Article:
Sunday, 8 March 2015

BBC's adaptation of A Casual Vacancy

When I saw that the BBC had taken the decision to dramatise J.K. Rowling's A Casual Vacancy I was looking forward to it.  I read this book about a year ago and was impressed by it.  The number of characters weaved into the story line and also that the storyline was hard hitting.  Almost really a modern day take on Dickens exposing injustice in society and dealing with greed, lust, power etc. 

Sadly the BBC's adaptation was a let down.  Not because the setting failed - they nailed Pagford well.  Or that the cast and acting wasn't top notch - a quality cast saw to that.  However for some reason someone somewhere decided it should be just three one hour episodes only.  This then led to a massive re-write by Sarah Phelps.  I think she presented a good coherent story... it's just that it wasn't really A Casual Vacancy as in the book.  (I'll return to this below.)  

Here's an observation.  It is replaced by an updated version of Poldark (which has been adapted before).  That runs for 8 episodes.  The excellent new Banished which is a drama about Australian convicts set in the 18th Century started on Thursday, that is 7 episodes.   And the swashbuckling The Musketeers is nearing its second series 10 episode run.  So if you are adapting or writing a historical drama for the BBC you get a long run, a modern hard hitting challenging one only a short one seems to be the conclusion I can draw on these facts.  I think if this had been an adaptation of a Dickens novel it would have been longer.  Seriously this needed to be another 2 episodes at least and then some major story elements could have been retained.

*****SPOILER ALERT***********SPOILER ALERT***********SPOILER ALERT******

If you don't want to know and want to read the book leave now...

Firstly - Barry who dies in the book early on had formed a rowing club for the girls at the local comprehensive.  Krystal was on that team - that is important - very.  This was showing the girls that despite the problems in their lives if they worked hard and worked together they could take on the Mollisons of the world and beat them.  They had beaten the team from the private school.  Hence her devotion to Barry but not because he replaced broken doors or picked her Mum up from the police station.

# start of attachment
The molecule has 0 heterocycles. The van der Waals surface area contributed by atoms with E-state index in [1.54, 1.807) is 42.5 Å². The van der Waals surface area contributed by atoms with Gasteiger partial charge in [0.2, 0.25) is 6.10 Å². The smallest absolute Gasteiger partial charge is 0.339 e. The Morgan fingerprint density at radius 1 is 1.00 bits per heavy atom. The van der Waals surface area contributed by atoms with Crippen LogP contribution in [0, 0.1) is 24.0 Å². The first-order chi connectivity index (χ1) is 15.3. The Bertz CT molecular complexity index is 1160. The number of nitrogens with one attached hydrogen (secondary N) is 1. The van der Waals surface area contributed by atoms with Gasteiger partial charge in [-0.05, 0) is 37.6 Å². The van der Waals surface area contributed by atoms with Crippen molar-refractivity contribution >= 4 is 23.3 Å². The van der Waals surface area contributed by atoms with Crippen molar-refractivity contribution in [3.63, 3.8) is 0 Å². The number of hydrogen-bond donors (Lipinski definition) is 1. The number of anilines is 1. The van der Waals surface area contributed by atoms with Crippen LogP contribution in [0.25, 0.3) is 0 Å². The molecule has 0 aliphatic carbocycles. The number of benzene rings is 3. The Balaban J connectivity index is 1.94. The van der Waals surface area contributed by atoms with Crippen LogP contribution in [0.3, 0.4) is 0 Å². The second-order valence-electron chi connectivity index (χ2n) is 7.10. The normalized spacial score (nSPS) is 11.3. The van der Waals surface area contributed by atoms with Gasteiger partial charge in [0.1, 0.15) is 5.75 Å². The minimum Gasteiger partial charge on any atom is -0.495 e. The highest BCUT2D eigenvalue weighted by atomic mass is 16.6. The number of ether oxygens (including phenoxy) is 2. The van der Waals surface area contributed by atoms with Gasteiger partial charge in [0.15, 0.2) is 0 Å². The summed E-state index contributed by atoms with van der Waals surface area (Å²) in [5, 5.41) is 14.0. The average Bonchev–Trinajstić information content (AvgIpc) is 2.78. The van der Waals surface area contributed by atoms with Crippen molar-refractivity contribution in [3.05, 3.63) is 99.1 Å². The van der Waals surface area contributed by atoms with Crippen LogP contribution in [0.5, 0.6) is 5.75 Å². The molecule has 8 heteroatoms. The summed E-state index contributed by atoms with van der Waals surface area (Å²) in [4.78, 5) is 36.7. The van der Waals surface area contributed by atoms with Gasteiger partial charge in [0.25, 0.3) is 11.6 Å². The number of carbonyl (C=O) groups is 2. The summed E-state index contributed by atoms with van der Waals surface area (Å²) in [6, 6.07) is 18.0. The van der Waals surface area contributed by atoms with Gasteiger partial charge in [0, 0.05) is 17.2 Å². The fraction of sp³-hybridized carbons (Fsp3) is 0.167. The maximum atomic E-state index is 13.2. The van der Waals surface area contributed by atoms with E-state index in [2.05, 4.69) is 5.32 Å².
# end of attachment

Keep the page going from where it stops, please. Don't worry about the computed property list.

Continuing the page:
Gaia and her Mum moved to Pagford because her Mum was in love with Gavin - Barry's friend.  He disappeared completely out of the rewrite.  Again an important piece not least because of his affection towards Barry's widow is important and the tension of them moving from London not least for Gaia is an important plot point.

Colin Wall's source of his paranoia was never explained - it is another important sub-plot.  How do you feel about someone with concerns about their feelings towards children who is working with them?

Samantha Mollison - well played by Keeley Hawes but sadly all the point about wanting to recapture youth and her infatuation with a boy band was lost - again to me important to understand her character etc.  Oh yes... where did the Mollison's lesbian daughter disappear to?

Finally the talk before this was aired was that the ending wasn't watered down.  Simply, it was.  Krystal still died but in the book there was the violent rape by the Mum's dealer boyfriend, Robbie's death by accidental drowning and then Krystal taking her own life by overdose of her Mum's heroin supply and you as the reader/observer being whipped along in this maelstrom of unfair injustice that you fully understood why Krystal gave up.  And that should make the reader then ask - "Is this society I live in just and fair and right?"  That's the point of the book.  The show ends with a sad accidental drowning but without as much punch in the solar plexus of your conscience.

To me it seemed like bits were continually shaved off the story to be able to fit it into the length rather than a suitable length being considered for the material.  Shame....

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